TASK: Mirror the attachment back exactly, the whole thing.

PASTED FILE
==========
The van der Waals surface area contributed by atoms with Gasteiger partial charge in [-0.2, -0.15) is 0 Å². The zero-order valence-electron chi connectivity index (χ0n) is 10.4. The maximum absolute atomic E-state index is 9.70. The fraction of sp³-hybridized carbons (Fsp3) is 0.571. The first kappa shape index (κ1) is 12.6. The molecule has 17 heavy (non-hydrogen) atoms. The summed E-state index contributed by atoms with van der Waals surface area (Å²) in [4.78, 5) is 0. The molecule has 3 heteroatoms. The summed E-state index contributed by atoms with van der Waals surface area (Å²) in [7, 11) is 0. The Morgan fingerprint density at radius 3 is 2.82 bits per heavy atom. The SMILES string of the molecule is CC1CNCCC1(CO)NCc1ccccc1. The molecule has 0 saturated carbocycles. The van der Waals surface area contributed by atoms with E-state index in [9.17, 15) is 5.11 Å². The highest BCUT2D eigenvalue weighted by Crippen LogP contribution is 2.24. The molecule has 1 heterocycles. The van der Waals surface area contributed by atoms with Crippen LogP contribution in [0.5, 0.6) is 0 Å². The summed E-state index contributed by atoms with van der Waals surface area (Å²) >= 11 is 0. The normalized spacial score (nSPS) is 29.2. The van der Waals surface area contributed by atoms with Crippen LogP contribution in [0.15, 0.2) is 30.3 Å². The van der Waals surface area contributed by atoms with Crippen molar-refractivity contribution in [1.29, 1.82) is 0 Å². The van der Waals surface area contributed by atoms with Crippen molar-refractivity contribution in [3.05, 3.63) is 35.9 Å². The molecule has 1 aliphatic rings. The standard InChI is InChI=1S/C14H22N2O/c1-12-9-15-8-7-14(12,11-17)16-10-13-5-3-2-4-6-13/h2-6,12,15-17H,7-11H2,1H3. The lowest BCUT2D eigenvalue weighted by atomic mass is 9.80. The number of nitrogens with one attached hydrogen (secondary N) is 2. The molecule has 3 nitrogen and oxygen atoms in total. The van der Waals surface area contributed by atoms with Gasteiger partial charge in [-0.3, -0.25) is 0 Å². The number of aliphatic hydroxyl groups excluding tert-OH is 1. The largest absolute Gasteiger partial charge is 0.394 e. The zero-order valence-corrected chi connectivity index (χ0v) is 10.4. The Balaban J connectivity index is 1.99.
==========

The van der Waals surface area contributed by atoms with Gasteiger partial charge in [-0.2, -0.15) is 0 Å². The zero-order valence-electron chi connectivity index (χ0n) is 10.4. The maximum absolute atomic E-state index is 9.70. The fraction of sp³-hybridized carbons (Fsp3) is 0.571. The first kappa shape index (κ1) is 12.6. The molecule has 17 heavy (non-hydrogen) atoms. The summed E-state index contributed by atoms with van der Waals surface area (Å²) in [4.78, 5) is 0. The molecule has 3 heteroatoms. The summed E-state index contributed by atoms with van der Waals surface area (Å²) in [7, 11) is 0. The Morgan fingerprint density at radius 3 is 2.82 bits per heavy atom. The SMILES string of the molecule is CC1CNCCC1(CO)NCc1ccccc1. The molecule has 0 saturated carbocycles. The van der Waals surface area contributed by atoms with E-state index in [9.17, 15) is 5.11 Å². The highest BCUT2D eigenvalue weighted by Crippen LogP contribution is 2.24. The molecule has 1 heterocycles. The van der Waals surface area contributed by atoms with Crippen LogP contribution in [0.5, 0.6) is 0 Å². The summed E-state index contributed by atoms with van der Waals surface area (Å²) >= 11 is 0. The normalized spacial score (nSPS) is 29.2. The van der Waals surface area contributed by atoms with Crippen LogP contribution in [0.15, 0.2) is 30.3 Å². The van der Waals surface area contributed by atoms with Crippen molar-refractivity contribution in [1.29, 1.82) is 0 Å². The van der Waals surface area contributed by atoms with Crippen molar-refractivity contribution in [3.05, 3.63) is 35.9 Å². The molecule has 1 aliphatic rings. The standard InChI is InChI=1S/C14H22N2O/c1-12-9-15-8-7-14(12,11-17)16-10-13-5-3-2-4-6-13/h2-6,12,15-17H,7-11H2,1H3. The lowest BCUT2D eigenvalue weighted by atomic mass is 9.80. The number of nitrogens with one attached hydrogen (secondary N) is 2. The molecule has 3 nitrogen and oxygen atoms in total. The van der Waals surface area contributed by atoms with Gasteiger partial charge in [-0.3, -0.25) is 0 Å². The number of aliphatic hydroxyl groups excluding tert-OH is 1. The largest absolute Gasteiger partial charge is 0.394 e. The zero-order valence-corrected chi connectivity index (χ0v) is 10.4. The Balaban J connectivity index is 1.99.